<div wicket:id="root">
  <div class="container"
    <div yui:id="top">[ Top unit ]</div>

Wicket will generate and id value for the root element, so it might become " rootAA". Now, if we want to create a YuiId that references the 'Top unit' div element, it will get the value " rootAA:top". When the AjaxPanel is reused on a different place in the DOM, the YuiId might have changed to " rootZZ:top", which will still resolve to the correct top element without id clashes. For this, we have added a custom getElement function:


which lives in the YUI ' hippodom' module.

Rendering wireframes

When a wireframe is rendered, it will create a new node structure inside it's root-element, representing the new wireframe and it's unit containers. It will than move the elements representing the units into their new container elements.

For example: (our wireframe root element is identified by id 'root' and contains two units: top and center.

<div id="root">
  <div id="top">[ Top ]</div>
  <div id="center">[ Center ]</div>

After the wireframe has rendered it will look something like (this is a slimmed down version of the real deal for the sake of readability)

<div id="root" class="yui-layout">
  <div class="yui-layout-doc">
    <div class="yui-layout-unit yui-layout-unit-top">
        <div id="top">[ Top ]</div>
    <div class="yui-layout-unit yui-layout-unit-center">
        <div id="center">[ Center ]</div>

In the above example, the dots are actual elements added by YUI used for handling size, scrollbars, borders, etc.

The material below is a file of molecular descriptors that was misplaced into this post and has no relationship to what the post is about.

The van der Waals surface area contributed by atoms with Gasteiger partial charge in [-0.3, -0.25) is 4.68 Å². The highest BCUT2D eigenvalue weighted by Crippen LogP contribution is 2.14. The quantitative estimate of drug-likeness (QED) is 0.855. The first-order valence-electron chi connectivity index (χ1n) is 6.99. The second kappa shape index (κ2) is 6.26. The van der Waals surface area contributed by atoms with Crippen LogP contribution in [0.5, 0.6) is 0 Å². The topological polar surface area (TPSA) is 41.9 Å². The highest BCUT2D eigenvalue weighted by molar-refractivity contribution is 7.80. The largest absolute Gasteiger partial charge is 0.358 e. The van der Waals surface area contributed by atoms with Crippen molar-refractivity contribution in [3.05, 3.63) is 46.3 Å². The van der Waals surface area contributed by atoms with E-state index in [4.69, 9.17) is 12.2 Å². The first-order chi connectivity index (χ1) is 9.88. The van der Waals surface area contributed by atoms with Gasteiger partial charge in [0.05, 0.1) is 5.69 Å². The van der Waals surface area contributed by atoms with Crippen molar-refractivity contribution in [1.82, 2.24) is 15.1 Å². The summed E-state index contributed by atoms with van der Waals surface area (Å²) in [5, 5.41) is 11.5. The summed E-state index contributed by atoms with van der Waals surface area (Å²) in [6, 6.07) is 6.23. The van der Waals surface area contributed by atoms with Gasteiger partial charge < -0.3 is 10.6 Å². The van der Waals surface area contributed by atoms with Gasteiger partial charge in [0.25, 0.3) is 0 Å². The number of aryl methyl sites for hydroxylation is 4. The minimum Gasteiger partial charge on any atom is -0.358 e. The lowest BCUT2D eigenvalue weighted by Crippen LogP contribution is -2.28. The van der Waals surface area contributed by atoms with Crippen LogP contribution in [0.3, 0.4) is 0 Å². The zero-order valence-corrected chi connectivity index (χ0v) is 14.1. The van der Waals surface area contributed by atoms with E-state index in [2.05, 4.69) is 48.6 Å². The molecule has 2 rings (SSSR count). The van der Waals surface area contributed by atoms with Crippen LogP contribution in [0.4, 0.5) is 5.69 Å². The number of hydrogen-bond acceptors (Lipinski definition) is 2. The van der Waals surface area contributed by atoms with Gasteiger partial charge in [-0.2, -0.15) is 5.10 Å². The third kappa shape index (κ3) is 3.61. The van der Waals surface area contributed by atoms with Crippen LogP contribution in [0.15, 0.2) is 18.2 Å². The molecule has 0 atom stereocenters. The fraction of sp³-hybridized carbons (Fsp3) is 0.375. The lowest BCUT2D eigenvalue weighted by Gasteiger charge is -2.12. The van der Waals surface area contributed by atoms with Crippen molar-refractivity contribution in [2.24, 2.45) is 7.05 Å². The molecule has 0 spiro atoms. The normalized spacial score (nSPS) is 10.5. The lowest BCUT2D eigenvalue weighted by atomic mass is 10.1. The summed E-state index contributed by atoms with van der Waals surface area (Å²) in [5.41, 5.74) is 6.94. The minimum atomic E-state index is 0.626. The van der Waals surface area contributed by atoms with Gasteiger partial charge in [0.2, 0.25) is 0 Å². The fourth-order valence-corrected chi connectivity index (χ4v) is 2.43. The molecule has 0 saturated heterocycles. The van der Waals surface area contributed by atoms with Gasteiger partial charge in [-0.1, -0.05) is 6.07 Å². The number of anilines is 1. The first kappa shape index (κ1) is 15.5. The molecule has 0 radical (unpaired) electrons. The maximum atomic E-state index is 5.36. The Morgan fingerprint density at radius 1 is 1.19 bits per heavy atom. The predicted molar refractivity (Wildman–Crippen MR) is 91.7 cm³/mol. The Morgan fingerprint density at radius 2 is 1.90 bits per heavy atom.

To integrate the YUI layouts into Wicket, we have added a clientside manager component that handles the lifecycle, rendering and resizing of the wireframe structure.
For more info see the inline documentation in layoutmanager-debug.js


Below is a configuration and HTML example:

  jcr:primaryType: frontend:plugin
  plugin.class: org.hippoecm.frontend.plugins.cms.Main
  wicket.id: service.main
  wicket.behavior: service.behavior.main.layout
  wicket.extensions: [extension.top, extension.center]
  extension.top: service.application.top
  extension.navigator: service.application.center
  jcr:primaryType: frontend:plugin
  plugin.class: org.hippoecm.frontend.plugins.yui.layout.WireframePlugin
  behavior.id: service.behavior.main.layout
  units: [left, center]
    jcr:primaryType: frontend:pluginconfig
    center: id=main-center,body=main-center-body,minWidth=400
    left: id=main-left,body=main-left-body,resize=true,minWidth=300,width=400
<html xmlns:wicket="http://wicket.apache.org/"
    <div wicket:id="main">
      <div yui:id="main-left">
        <div yui:id="main-left-body">
          <div wicket:id="extension.left">[Left unit]</div>
      <div yui:id="main-center">
        <div yui:id="main-center-body">
          <div wicket:id="extension.center">[Center unit]</div>